Can Running or Exercise Cause Spotting?


It can be shocking to finish a great exercise session and head to the changing room, feeling good, only to discover that you’re spotting. This can instantly cause anxiety!

Can running or exercise cause spotting, or is there another cause for concern? The good news is that spotting during or after running or other forms of intense exercise isn’t necessarily unusual. It happens to many women of all ages and can be caused by various underlying factors.

Let’s look at what exactly it is and how it can happen during your exercise session, so you can put your mind at ease.

What Is Spotting?

Spotting is light vaginal bleeding at any time outside your normal menstrual bleeding. We say “light” because the most common sign of spotting is exactly that—spots of blood that have been discharged during your exercise that you only notice later.

Heavy bleeding—similar to your typical menstrual bleeding—isn’t often referred to as spotting. A significant amount of blood is generally referred to as “bleeding” and may be more serious than spotting.

Spotting can be dark red, bright red, brownish, or pink.

Difference Between Spotting and Hematuria

It’s important to note that spotting does NOT come from the urinary tract. Blood in the urine is known as hematuria, and this is a completely different phenomenon from vaginal spotting.

Blood in your urine can be a sign of overtraining, but it’s more often a sign of an impending urinary tract infection, damage to the kidneys or bladder—usually as a result of blunt force trauma—or a side effect of certain medications.

Hematuria doesn’t usually cause spotting. In most cases, you’ll only notice the blood when you actually urinate. Conversely, spotting occurs during your activity and is immediately noticeable even before you urinate.

Who Is More Prone to Spotting?

Spotting can affect any woman. Outside of exercise, it’s more common in teens and pre-menopausal women.

In the context of exercise, it’s a little more likely to happen when you’re doing intense or high-volume exercise.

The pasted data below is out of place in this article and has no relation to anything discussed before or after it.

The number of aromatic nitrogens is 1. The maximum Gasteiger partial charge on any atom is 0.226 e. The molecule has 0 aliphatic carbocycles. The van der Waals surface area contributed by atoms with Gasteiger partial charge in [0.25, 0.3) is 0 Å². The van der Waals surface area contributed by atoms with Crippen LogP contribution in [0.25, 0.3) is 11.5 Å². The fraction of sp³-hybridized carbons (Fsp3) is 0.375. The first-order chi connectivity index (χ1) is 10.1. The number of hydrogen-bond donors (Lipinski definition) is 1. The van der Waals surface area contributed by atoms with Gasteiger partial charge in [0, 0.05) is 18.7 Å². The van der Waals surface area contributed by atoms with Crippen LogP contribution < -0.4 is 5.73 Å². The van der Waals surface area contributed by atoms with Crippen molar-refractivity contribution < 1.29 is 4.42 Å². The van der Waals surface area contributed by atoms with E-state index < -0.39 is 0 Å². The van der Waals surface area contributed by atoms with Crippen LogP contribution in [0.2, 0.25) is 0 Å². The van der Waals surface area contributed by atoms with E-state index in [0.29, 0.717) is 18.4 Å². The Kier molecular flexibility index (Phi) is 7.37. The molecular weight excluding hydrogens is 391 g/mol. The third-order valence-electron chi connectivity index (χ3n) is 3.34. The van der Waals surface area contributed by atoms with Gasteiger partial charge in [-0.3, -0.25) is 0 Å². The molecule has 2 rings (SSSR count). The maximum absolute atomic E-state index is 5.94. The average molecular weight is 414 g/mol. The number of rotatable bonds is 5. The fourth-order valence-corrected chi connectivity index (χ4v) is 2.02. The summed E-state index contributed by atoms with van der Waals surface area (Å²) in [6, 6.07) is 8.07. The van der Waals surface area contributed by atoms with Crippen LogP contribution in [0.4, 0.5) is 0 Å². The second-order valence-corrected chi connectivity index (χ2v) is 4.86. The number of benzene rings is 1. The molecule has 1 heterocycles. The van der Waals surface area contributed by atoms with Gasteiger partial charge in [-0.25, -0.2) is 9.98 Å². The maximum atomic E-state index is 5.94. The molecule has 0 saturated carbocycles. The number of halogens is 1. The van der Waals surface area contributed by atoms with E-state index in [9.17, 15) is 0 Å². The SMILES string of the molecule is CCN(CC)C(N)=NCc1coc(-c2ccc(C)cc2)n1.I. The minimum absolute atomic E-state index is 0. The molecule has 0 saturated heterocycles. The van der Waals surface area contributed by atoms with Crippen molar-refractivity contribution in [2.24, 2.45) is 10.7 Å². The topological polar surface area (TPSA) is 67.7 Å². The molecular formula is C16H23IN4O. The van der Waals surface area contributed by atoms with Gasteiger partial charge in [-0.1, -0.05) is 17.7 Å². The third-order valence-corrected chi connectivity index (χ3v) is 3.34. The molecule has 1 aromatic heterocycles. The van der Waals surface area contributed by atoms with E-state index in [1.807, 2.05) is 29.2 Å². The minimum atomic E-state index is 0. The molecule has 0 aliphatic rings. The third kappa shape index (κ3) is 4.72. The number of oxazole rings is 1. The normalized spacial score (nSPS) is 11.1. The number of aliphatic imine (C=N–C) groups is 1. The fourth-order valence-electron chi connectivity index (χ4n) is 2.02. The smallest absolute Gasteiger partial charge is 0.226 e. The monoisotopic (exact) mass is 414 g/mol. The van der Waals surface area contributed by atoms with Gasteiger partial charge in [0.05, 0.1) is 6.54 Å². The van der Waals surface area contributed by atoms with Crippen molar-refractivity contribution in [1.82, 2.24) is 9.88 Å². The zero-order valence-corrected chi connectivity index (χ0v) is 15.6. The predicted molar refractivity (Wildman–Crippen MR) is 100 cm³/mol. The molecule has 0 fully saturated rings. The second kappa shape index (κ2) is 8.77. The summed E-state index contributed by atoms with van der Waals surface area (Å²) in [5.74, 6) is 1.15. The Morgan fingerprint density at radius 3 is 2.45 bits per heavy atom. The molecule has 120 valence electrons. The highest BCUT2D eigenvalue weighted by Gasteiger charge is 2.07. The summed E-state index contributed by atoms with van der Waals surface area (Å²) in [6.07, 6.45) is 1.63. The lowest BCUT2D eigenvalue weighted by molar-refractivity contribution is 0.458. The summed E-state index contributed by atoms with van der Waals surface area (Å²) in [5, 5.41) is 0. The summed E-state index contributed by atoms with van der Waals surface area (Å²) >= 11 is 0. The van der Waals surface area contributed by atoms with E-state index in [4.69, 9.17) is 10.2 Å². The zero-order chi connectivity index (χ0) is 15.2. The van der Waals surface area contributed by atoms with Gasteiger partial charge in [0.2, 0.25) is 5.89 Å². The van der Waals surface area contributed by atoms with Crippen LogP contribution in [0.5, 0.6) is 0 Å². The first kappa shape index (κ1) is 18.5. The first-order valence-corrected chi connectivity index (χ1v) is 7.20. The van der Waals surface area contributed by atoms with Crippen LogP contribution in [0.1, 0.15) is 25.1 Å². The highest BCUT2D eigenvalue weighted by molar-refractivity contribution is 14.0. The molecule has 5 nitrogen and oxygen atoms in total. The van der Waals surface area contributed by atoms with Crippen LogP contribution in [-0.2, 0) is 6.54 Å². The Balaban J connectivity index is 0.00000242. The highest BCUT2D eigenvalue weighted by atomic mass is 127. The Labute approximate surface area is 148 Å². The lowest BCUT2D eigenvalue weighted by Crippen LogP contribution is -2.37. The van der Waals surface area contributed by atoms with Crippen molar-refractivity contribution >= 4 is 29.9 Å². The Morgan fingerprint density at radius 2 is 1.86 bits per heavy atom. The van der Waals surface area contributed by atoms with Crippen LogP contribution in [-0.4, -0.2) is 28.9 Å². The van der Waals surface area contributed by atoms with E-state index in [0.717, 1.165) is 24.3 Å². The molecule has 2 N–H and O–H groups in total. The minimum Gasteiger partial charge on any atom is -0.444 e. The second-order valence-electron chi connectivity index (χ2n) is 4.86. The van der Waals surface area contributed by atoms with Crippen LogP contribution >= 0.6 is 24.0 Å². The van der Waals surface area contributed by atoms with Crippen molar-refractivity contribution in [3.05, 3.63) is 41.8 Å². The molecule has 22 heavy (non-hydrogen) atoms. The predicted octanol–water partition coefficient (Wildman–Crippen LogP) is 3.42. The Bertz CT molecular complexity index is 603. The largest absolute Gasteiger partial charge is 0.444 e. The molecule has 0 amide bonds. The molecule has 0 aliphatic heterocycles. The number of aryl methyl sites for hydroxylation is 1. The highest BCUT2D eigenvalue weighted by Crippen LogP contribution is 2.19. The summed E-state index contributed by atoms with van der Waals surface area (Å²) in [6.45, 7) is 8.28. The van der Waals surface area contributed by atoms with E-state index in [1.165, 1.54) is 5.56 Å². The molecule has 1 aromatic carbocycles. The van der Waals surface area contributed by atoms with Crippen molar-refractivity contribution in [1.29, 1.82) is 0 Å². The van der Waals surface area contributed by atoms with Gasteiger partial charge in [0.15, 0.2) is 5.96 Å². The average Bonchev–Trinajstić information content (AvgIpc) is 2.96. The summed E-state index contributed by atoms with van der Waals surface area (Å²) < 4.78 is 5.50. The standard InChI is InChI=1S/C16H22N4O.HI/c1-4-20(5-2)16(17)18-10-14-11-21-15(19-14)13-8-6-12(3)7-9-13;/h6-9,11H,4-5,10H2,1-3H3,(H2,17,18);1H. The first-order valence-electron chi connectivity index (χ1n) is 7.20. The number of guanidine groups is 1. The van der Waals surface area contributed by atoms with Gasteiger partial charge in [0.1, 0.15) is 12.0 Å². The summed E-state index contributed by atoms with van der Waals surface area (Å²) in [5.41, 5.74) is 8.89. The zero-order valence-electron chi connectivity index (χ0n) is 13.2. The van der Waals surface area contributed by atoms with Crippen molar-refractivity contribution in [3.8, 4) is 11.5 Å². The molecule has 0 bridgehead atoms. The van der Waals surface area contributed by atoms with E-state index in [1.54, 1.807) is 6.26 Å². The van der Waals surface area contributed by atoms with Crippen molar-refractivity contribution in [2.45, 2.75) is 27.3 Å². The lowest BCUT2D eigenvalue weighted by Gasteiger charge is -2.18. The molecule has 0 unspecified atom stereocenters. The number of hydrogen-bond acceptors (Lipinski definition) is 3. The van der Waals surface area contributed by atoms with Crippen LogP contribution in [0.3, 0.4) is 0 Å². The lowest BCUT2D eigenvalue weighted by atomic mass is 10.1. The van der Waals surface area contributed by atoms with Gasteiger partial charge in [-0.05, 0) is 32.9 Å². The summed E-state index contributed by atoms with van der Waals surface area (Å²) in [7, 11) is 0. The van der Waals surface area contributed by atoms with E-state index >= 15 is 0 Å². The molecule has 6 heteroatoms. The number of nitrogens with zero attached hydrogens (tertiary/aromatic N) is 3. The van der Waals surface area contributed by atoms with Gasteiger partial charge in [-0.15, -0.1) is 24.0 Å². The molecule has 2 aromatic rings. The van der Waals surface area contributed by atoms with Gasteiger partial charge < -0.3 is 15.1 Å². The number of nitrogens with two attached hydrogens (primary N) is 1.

When you put these two together, teenagers and pre-menopausal women who do intense exercise are most susceptible to spotting.

But that being said, it is something that can affect almost any woman at any time, depending on a variety of factors.

Why Does Exercise Cause Spotting?

In most cases, the movement and friction of exercise are not what’s to blame for spotting during or after exercise. It’s more often a result of hormonal changes associated with the physical stress of exercise.

The hormones released during exercise can disrupt the hormones that regulate the process of building up and shedding the lining of the uterus.

While these hormones follow a very specific cycle normally—the menstrual cycle—exercise can cause them to accidentally signal the uterine lining to shed, causing spotting.

Causes of Spotting After Exercise

There can be a variety of different causes behind spotting. Here are some of the most common ones.

Near a New Menstrual Cycle

If your period is due to start in a few days, exercising could kick off some spotting. This is completely normal, so we advise keeping track of when your period is due to start and keeping it in mind when you see spotting.


Ovulation occurs in the middle of the menstrual cycle—about 10 to 16 days after you have your period. Bleeding—or spotting—during this time is not unusual. In fact, it happens in 10 to 30 percent of women.

During ovulation, estrogen levels rise rapidly and then decrease rapidly, leading to an egg being released from the ovaries. This causes the lining of the uterus to become unstable, which can easily lead to spotting.


Daily stress increases the levels of cortisol in your body. High cortisol levels can lead to your regular hormones— often estrogen and progesterone—is being suppressed, which can also cause instability in the uterine lining, leading to spotting.